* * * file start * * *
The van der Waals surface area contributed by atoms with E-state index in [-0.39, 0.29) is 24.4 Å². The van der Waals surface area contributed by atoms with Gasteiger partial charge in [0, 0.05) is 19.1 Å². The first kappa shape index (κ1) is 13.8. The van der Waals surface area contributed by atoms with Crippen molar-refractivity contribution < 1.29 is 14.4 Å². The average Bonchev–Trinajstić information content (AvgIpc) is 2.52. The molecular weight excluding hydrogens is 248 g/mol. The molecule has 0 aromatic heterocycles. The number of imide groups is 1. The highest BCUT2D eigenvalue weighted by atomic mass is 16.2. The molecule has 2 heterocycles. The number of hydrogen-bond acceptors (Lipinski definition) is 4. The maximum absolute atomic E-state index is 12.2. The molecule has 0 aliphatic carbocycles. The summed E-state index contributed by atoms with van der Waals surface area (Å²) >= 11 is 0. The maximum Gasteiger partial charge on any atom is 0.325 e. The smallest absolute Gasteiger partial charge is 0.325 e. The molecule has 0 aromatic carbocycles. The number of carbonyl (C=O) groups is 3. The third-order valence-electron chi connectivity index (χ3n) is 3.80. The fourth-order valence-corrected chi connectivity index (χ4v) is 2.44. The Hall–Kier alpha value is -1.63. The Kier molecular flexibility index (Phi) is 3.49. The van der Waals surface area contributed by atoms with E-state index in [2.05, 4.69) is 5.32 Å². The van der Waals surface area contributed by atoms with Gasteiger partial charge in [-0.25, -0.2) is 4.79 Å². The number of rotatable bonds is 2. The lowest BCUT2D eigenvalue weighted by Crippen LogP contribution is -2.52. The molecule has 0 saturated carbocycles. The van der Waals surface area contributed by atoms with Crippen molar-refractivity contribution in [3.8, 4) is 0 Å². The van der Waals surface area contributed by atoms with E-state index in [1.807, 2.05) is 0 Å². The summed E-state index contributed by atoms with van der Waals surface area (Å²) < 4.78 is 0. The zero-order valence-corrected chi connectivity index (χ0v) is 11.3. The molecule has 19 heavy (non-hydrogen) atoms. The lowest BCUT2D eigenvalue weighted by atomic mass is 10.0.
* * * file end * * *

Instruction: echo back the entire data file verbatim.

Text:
The van der Waals surface area contributed by atoms with E-state index in [-0.39, 0.29) is 24.4 Å². The van der Waals surface area contributed by atoms with Gasteiger partial charge in [0, 0.05) is 19.1 Å². The first kappa shape index (κ1) is 13.8. The van der Waals surface area contributed by atoms with Crippen molar-refractivity contribution < 1.29 is 14.4 Å². The average Bonchev–Trinajstić information content (AvgIpc) is 2.52. The molecular weight excluding hydrogens is 248 g/mol. The molecule has 0 aromatic heterocycles. The number of imide groups is 1. The highest BCUT2D eigenvalue weighted by atomic mass is 16.2. The molecule has 2 heterocycles. The number of hydrogen-bond acceptors (Lipinski definition) is 4. The maximum absolute atomic E-state index is 12.2. The molecule has 0 aliphatic carbocycles. The summed E-state index contributed by atoms with van der Waals surface area (Å²) >= 11 is 0. The maximum Gasteiger partial charge on any atom is 0.325 e. The smallest absolute Gasteiger partial charge is 0.325 e. The molecule has 0 aromatic carbocycles. The number of carbonyl (C=O) groups is 3. The third-order valence-electron chi connectivity index (χ3n) is 3.80. The fourth-order valence-corrected chi connectivity index (χ4v) is 2.44. The Hall–Kier alpha value is -1.63. The Kier molecular flexibility index (Phi) is 3.49. The van der Waals surface area contributed by atoms with E-state index in [2.05, 4.69) is 5.32 Å². The van der Waals surface area contributed by atoms with Gasteiger partial charge in [-0.25, -0.2) is 4.79 Å². The number of rotatable bonds is 2. The lowest BCUT2D eigenvalue weighted by Crippen LogP contribution is -2.52. The molecule has 0 saturated carbocycles. The van der Waals surface area contributed by atoms with Crippen molar-refractivity contribution in [3.8, 4) is 0 Å². The van der Waals surface area contributed by atoms with E-state index in [1.807, 2.05) is 0 Å². The summed E-state index contributed by atoms with van der Waals surface area (Å²) < 4.78 is 0. The zero-order valence-corrected chi connectivity index (χ0v) is 11.3. The molecule has 19 heavy (non-hydrogen) atoms. The lowest BCUT2D eigenvalue weighted by atomic mass is 10.0.